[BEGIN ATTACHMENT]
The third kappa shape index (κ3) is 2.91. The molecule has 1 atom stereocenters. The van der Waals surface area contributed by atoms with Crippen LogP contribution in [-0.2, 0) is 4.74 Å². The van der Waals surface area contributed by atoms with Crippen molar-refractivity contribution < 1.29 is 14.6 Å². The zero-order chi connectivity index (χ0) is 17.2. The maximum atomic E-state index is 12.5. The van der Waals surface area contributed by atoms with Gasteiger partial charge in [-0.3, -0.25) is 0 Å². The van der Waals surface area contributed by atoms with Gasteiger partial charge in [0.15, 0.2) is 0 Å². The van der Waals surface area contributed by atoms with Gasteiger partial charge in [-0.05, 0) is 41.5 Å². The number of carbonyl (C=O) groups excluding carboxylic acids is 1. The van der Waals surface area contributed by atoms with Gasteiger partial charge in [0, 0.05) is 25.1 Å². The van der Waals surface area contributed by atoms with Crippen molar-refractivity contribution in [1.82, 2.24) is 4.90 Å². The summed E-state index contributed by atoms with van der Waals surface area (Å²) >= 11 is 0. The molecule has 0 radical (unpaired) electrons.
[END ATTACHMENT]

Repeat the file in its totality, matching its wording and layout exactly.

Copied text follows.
The third kappa shape index (κ3) is 2.91. The molecule has 1 atom stereocenters. The van der Waals surface area contributed by atoms with Crippen LogP contribution in [-0.2, 0) is 4.74 Å². The van der Waals surface area contributed by atoms with Crippen molar-refractivity contribution < 1.29 is 14.6 Å². The zero-order chi connectivity index (χ0) is 17.2. The maximum atomic E-state index is 12.5. The van der Waals surface area contributed by atoms with Gasteiger partial charge in [-0.3, -0.25) is 0 Å². The van der Waals surface area contributed by atoms with Gasteiger partial charge in [0.15, 0.2) is 0 Å². The van der Waals surface area contributed by atoms with Gasteiger partial charge in [-0.05, 0) is 41.5 Å². The number of carbonyl (C=O) groups excluding carboxylic acids is 1. The van der Waals surface area contributed by atoms with Gasteiger partial charge in [0, 0.05) is 25.1 Å². The van der Waals surface area contributed by atoms with Crippen molar-refractivity contribution in [1.82, 2.24) is 4.90 Å². The summed E-state index contributed by atoms with van der Waals surface area (Å²) >= 11 is 0. The molecule has 0 radical (unpaired) electrons.